08 May

Chapter 11: From obstacles to opportunities: first programming and hacking experiences (1)

Earlier, I posted Chapter 1-10 of my new series of blogs, which will collectively form an online book. Below, I have attached Chapter 11.


Chapter 11: From obstacles to opportunities: first programming and hacking experiences (1)

Disclaimer: Disclaimer: Since this is primarily a fictional story, please do not take everything I write too seriously.

The dusk settled over the city, its golden hues painting the skyline in a warm embrace. We retreated to the long passages of the building, gazing out at the panoramic vista that unfolded before us. The evening’s beauty draped over the bustling streets below, the melodies of car horns and shop bells drifting up to our vantage point. Deciding to savor the moment, we settled before the vast window, the cityscape our captivating backdrop. Once more, Elhara opened her laptop, and I continued my story.

“As I mentioned a few moments ago, dear Elhara, my life took a challenging turn when I turned fifteen. It wasn’t the hard classes that weighed me down, but rather the sense of isolation I felt in those classrooms, unable to converse fluidly in Dutch. Having resided in the Netherlands for less than two years, my grasp of the Dutch language was shaky. That made it hard to connect with others. And when I did try to join in, our different views often led to arguments.

I was a girl who dared to dream big, a soul for whom the sky held no limits, yearning to leave an indelible mark on the world. But my classmates had different plans. They were happy with a regular nine-to-five life, rushing to finish school and marry before they turned twenty-one. Being single and childless at twenty-five was seen as shameful by many. Their goals were simple: have fun, get educated, find a partner, and start a family – the typical path that most followed.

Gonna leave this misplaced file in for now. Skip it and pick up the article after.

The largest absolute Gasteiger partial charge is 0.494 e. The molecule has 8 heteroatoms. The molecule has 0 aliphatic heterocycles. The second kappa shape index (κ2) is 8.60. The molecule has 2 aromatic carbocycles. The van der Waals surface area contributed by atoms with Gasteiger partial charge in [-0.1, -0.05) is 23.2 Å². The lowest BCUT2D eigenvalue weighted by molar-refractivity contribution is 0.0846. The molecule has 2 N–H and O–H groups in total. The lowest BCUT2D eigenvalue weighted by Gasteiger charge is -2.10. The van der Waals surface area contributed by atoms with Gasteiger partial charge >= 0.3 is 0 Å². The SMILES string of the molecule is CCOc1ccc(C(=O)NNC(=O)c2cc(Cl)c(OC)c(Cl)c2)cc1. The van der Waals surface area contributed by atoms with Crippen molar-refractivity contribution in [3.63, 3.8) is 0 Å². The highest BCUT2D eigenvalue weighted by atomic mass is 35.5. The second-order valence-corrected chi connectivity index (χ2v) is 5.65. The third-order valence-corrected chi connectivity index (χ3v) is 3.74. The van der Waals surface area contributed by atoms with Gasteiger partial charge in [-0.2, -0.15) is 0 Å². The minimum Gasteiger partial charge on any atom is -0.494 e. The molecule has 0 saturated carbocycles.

The gap between our perspectives made it really hard for me to connect with my classmates. When I urged these young women to strive for bigger dreams, half of them dismissed my ideas, laughing that becoming a scientist wasn’t a job for a woman. They believed a woman’s true calling was motherhood. The other half were held back by self-doubt, convinced they weren’t smart enough for higher education. They not only discouraged themselves but also tried to discourage people like me, focusing on the obstacles they saw instead of the possibilities.

Even while I adored my classmates, a fun group of girls my age, there was a minor obstacle that prevented us from having a genuine connection. I found it difficult to speak openly with them, even though they were kind; there was always a simmering undertone of irritation.’’

“One day,” I continued, “with determination blazing in my eyes, I approached my parents. ‘I don’t care what sacrifices it takes, but I’m ready to do whatever is necessary, even the impossible, to pursue higher education. It is seriously unbearable for me to spend another four years in this class feeling like I am operating below my knowledge and skill level.’ To be honest, I was so frustrated with myself. Here in the Netherlands, I hadn’t yet had the chance to prove my value and my capacity to bring about any changes to the world.

“Unfortunately,” I stopped, “my parents didn’t have a clue about what I should do, since they were also new in the Netherlands and had nobody to guide them about me. So, they left me to decide for myself what’s a good approach to reach my goals and discover the right path.”